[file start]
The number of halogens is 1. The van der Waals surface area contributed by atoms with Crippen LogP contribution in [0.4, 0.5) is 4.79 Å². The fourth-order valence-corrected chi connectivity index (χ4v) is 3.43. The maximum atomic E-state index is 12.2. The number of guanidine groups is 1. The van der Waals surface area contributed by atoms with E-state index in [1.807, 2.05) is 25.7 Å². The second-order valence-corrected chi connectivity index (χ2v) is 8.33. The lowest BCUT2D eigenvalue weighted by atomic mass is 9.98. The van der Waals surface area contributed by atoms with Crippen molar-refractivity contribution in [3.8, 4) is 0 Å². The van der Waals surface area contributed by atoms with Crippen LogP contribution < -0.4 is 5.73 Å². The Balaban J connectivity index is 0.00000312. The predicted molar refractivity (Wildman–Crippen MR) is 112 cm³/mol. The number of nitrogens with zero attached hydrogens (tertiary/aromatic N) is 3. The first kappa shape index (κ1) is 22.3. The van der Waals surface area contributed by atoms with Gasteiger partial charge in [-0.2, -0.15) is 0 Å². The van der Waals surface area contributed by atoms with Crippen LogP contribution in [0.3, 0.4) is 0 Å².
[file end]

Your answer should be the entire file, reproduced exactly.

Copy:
The number of halogens is 1. The van der Waals surface area contributed by atoms with Crippen LogP contribution in [0.4, 0.5) is 4.79 Å². The fourth-order valence-corrected chi connectivity index (χ4v) is 3.43. The maximum atomic E-state index is 12.2. The number of guanidine groups is 1. The van der Waals surface area contributed by atoms with E-state index in [1.807, 2.05) is 25.7 Å². The second-order valence-corrected chi connectivity index (χ2v) is 8.33. The lowest BCUT2D eigenvalue weighted by atomic mass is 9.98. The van der Waals surface area contributed by atoms with Crippen molar-refractivity contribution in [3.8, 4) is 0 Å². The van der Waals surface area contributed by atoms with Crippen LogP contribution < -0.4 is 5.73 Å². The Balaban J connectivity index is 0.00000312. The predicted molar refractivity (Wildman–Crippen MR) is 112 cm³/mol. The number of nitrogens with zero attached hydrogens (tertiary/aromatic N) is 3. The first kappa shape index (κ1) is 22.3. The van der Waals surface area contributed by atoms with Gasteiger partial charge in [-0.2, -0.15) is 0 Å². The van der Waals surface area contributed by atoms with Crippen LogP contribution in [0.3, 0.4) is 0 Å².